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Are You Censoring Yourself?

by Eric Maisel, PhD

Today I want to resume chatting about the idea of “engaged creativity” and the artist’s relationship to society.

Most of us would be quick to say that we are free to think just about anything and to express ourselves in any way we see fit.

In reality, artists do a lot of measuring, somewhere just out of conscious awareness, about what is safe or seemly to reveal and what is unsafe or unseemly.

They decide to set their novel in a foreign country because they do not feel safe talking about the evildoers in their own hometown.

They paint lively abstractions or cheerful landscapes because they fear what Goya-esque horrors might escape from their brush in a narrative painting.

When a nonfiction idea begins to percolate in their brain, an idea that if published might cause the government to retaliate, they find reasons to dismiss the project.

We all do these sorts of things.

We are talking about the most primitive and important of motives here, our personal safety and survival; and why, because of the power of these motives, so many artists and would-be artists practice ongoing self-censorship.

One aspect of this self-censorship is the way we bite our tongue at our day job and, in a corollary safety measure, skip making art that reveals what our corporation, institution, or agency is up to.

We don’t tell tales out of school about the school where we work; we don’t reveal the dirt about the police department that employs us; we don’t portray our madcap board of directors in our novel or paint a Kafka-esque likeness of our governmental agency.

These are knotty psychological and practical matters that confront virtually every artist. Here is one report, from the writer and performance artist Eva Weaver.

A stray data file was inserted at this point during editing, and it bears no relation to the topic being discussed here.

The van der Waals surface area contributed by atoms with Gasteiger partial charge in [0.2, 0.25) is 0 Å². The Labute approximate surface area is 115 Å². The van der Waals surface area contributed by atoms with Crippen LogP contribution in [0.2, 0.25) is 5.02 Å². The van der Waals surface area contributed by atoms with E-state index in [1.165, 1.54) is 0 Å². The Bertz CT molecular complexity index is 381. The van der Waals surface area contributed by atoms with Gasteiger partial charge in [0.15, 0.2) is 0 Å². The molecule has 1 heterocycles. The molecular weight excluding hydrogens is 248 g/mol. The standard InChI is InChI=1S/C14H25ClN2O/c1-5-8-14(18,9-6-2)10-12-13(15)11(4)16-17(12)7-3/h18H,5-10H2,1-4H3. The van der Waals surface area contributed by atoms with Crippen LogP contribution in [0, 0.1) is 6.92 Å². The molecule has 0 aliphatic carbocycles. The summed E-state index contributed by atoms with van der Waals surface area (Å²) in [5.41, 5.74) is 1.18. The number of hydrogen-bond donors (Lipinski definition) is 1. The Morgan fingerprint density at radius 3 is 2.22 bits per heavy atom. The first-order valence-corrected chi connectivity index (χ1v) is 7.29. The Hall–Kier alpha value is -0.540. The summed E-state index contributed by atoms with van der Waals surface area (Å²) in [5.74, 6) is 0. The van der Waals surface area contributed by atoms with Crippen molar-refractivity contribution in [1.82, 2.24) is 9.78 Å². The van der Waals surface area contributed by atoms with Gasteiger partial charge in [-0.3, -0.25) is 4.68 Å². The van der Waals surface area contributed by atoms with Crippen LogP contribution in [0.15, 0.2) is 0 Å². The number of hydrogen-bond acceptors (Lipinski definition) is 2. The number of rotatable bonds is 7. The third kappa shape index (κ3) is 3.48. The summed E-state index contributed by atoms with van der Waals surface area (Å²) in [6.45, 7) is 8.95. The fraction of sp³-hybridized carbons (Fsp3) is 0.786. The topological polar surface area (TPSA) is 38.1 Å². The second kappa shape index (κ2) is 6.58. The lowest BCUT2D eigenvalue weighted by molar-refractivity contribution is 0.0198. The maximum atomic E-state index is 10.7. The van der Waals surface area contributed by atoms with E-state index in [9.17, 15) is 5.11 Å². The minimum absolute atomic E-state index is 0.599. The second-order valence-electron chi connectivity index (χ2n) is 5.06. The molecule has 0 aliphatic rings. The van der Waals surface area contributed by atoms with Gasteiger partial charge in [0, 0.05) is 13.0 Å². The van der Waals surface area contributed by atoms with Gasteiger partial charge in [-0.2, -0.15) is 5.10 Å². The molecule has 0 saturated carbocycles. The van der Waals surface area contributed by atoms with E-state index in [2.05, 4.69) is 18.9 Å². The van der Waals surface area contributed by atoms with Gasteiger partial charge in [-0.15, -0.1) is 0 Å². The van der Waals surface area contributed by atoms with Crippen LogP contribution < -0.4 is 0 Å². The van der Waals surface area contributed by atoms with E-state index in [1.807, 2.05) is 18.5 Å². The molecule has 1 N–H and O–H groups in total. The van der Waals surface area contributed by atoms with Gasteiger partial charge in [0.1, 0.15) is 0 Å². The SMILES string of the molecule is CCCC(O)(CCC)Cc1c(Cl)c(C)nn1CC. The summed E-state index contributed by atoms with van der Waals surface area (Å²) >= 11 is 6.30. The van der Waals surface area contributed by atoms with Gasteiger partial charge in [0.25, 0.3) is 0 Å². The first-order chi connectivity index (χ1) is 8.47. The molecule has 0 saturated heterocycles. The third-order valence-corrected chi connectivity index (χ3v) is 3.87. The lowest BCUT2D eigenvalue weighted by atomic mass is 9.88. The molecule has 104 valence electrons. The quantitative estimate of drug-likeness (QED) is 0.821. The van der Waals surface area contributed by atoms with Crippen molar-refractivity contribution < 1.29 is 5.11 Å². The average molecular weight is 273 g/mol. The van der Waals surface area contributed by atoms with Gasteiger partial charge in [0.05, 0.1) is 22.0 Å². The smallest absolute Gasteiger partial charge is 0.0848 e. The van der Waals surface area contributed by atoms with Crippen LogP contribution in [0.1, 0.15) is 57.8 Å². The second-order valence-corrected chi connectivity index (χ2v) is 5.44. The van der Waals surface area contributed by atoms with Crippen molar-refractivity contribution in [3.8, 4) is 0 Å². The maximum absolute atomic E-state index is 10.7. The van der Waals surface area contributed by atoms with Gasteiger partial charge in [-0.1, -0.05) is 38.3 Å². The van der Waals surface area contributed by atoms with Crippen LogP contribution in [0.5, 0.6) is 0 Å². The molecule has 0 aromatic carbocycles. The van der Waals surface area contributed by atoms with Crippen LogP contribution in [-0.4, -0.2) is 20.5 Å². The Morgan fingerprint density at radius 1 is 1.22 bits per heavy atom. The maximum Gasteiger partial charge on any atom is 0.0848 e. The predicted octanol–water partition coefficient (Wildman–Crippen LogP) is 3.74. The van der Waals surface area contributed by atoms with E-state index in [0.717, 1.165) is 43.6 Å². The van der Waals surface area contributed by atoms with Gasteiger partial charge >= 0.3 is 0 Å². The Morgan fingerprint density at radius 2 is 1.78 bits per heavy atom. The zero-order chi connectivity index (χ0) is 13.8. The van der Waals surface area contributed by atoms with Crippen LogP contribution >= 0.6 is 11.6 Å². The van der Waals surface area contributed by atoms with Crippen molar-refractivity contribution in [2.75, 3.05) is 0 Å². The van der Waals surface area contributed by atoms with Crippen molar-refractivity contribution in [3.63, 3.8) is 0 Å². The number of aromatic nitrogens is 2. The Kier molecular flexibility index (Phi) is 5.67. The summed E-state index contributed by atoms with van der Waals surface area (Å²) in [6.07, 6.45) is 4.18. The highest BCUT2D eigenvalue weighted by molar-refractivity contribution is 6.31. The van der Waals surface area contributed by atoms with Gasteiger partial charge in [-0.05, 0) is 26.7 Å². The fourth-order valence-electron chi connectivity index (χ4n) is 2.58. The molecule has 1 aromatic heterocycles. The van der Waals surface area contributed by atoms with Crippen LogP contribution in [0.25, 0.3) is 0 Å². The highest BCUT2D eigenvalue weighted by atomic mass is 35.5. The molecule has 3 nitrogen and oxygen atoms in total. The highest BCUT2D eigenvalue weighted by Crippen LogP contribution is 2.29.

Eva writes from England:

“I have decided to quit my job as an Art Psychotherapist in the National Health Service after seven long years. I worked in a big psychiatric hospital with various people, in-patients, out-patients, acutely distressed, psychotic clients, others with ‘personality disorders’ and alcohol problems, and suicidal people.

"When I was younger I could have never imagined becoming part of the Mental Health system, as I always thought there was something intrinsically wrong and bad about the psychiatric system, a system that still depends so strongly on the medical model.

"But I found myself with a job within a flourishing and lively arts therapies department and for years I was quite happy there, seeing that good work could be done WITHIN this system.

“But I have gone right back to my previous position. I now think that our department has been systematically destroyed over the past two and a half years, we’re only a shadow of our former selves, we lost all autonomy due to ‘institutional re-structuring’ (what a ridiculous phrase for such a violent process!!) and it has become impossible for me to continue to work there and still feel good about myself.

"One scary issue for me has been to see how I have felt silenced, just like my clients, by a system that in the end really only cares about economics and personal power.

“I have not yet worked directly with the outrage I feel about all this in my writing or my performance art, maybe because I have a feeling that I need to gain some distance in order to speak again, to find my voice again.

"I am German and only when I moved to Britain twelve years ago did I start to slowly find a voice about the shame and guilt that I brought with me because of my German heritage.

"Now, twelve years later, I have Jewish friends and I am taking a performance piece on tour in which I honestly, humorously, courageously and deeply speak about my experiences of being German here and about my outrage, shame, and deep sadness about the wounds of history.